Tampa Bay Times by Steve Contorno
February 18, 2020
A curious request arrived in the inboxes of Florida tax collectors last week from an employee of the Republican National Committee.
He asked for “all email addresses that have been collected and are in the possession of the Tax Collector’s Office.” He also wanted any names, property addresses and phone numbers connected to those emails in their records.
If the tax collectors had complied, the Republican Party would soon have a valuable trove of personal information for millions of Floridians as it gears up for the 2020 election: A detailed database of many taxpayers’ emails plus the name, address and phone number tied to that email.
The unusual nature of the request ultimately persuaded the state association representing all Florida tax collectors to get involved. An attorney for the association, Timothy Qualls, advised members not to comply, citing an exemption in state law specifically for email addresses used to send notices to taxpayers. After speaking with the association, the GOP operative planned to withdraw the request, Qualls told the tax collectors in an email obtained by the Tampa Bay Times.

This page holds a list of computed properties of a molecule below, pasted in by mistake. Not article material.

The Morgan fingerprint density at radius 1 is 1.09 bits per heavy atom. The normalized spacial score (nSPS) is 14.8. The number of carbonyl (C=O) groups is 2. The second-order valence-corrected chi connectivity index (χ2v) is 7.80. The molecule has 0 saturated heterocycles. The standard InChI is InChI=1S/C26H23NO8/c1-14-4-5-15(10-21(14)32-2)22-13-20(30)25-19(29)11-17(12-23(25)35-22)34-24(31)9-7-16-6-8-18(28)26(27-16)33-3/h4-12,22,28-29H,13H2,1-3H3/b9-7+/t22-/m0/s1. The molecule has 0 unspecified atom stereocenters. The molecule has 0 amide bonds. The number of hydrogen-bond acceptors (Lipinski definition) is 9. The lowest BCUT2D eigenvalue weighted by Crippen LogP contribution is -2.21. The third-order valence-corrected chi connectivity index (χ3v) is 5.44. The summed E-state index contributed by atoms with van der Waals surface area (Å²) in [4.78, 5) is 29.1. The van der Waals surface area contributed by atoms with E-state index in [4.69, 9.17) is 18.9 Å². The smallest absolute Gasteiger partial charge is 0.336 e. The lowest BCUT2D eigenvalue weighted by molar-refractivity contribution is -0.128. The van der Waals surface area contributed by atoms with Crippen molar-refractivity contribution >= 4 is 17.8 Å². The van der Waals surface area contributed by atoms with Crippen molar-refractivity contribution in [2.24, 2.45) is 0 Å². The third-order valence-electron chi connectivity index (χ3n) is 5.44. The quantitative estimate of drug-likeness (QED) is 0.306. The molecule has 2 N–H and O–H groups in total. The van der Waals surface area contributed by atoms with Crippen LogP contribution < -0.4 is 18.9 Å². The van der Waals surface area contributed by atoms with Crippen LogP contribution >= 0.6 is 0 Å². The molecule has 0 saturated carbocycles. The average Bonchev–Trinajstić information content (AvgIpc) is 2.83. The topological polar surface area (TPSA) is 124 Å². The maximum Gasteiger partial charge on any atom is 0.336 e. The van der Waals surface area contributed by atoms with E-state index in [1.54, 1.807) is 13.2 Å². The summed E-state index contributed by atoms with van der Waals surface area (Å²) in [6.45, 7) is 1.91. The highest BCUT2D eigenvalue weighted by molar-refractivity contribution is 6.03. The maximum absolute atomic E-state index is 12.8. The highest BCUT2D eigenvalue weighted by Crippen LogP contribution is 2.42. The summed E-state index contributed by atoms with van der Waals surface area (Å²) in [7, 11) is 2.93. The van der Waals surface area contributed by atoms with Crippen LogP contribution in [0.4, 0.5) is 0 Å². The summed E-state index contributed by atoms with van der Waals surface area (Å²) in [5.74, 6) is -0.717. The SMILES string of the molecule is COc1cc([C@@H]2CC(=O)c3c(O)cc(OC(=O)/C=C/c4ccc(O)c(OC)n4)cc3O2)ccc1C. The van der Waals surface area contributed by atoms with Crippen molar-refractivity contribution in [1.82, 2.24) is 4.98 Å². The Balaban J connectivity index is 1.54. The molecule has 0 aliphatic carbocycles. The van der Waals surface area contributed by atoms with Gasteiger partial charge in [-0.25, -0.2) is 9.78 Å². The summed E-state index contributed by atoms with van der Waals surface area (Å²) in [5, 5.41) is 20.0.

Nevertheless, the episode is a window into the far-reaching and massive data operation that is guiding the effort to reelect President Donald Trump. The Trump campaign and the Republican Party boast that they have thousands of data points on every voter in America, information that they have acquired from local and state governments and consumer reports. It is a $350 million operation that is the backbone of Trump’s $1 billion reelection campaign.
“This is a standard data collection,” Emma Vaughn, the Florida spokeswoman for the Republican National Committee, said of the GOP’s records requests to Florida tax collectors. “The Democrats should take the free advice on how to build out their data operation.”